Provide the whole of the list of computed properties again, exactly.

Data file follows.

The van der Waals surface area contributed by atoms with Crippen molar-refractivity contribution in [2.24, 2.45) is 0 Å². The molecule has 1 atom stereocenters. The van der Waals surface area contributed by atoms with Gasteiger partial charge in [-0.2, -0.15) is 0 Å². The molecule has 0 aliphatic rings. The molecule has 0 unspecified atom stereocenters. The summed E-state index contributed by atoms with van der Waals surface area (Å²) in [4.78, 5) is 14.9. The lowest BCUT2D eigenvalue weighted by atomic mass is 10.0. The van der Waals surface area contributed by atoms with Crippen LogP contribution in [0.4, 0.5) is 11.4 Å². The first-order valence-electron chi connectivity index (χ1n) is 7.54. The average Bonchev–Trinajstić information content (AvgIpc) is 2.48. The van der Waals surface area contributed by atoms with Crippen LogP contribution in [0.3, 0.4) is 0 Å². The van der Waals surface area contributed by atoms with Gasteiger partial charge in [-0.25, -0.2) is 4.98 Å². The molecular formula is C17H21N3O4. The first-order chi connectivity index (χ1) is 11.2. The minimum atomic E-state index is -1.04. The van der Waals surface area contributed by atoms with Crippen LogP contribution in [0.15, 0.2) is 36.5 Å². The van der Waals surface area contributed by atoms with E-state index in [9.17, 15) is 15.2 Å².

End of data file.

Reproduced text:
The van der Waals surface area contributed by atoms with Crippen molar-refractivity contribution in [2.24, 2.45) is 0 Å². The molecule has 1 atom stereocenters. The van der Waals surface area contributed by atoms with Gasteiger partial charge in [-0.2, -0.15) is 0 Å². The molecule has 0 aliphatic rings. The molecule has 0 unspecified atom stereocenters. The summed E-state index contributed by atoms with van der Waals surface area (Å²) in [4.78, 5) is 14.9. The lowest BCUT2D eigenvalue weighted by atomic mass is 10.0. The van der Waals surface area contributed by atoms with Crippen LogP contribution in [0.4, 0.5) is 11.4 Å². The first-order valence-electron chi connectivity index (χ1n) is 7.54. The average Bonchev–Trinajstić information content (AvgIpc) is 2.48. The van der Waals surface area contributed by atoms with Crippen LogP contribution in [0.3, 0.4) is 0 Å². The van der Waals surface area contributed by atoms with Gasteiger partial charge in [-0.25, -0.2) is 4.98 Å². The molecular formula is C17H21N3O4. The first-order chi connectivity index (χ1) is 11.2. The minimum atomic E-state index is -1.04. The van der Waals surface area contributed by atoms with Crippen LogP contribution in [0.15, 0.2) is 36.5 Å². The van der Waals surface area contributed by atoms with E-state index in [9.17, 15) is 15.2 Å².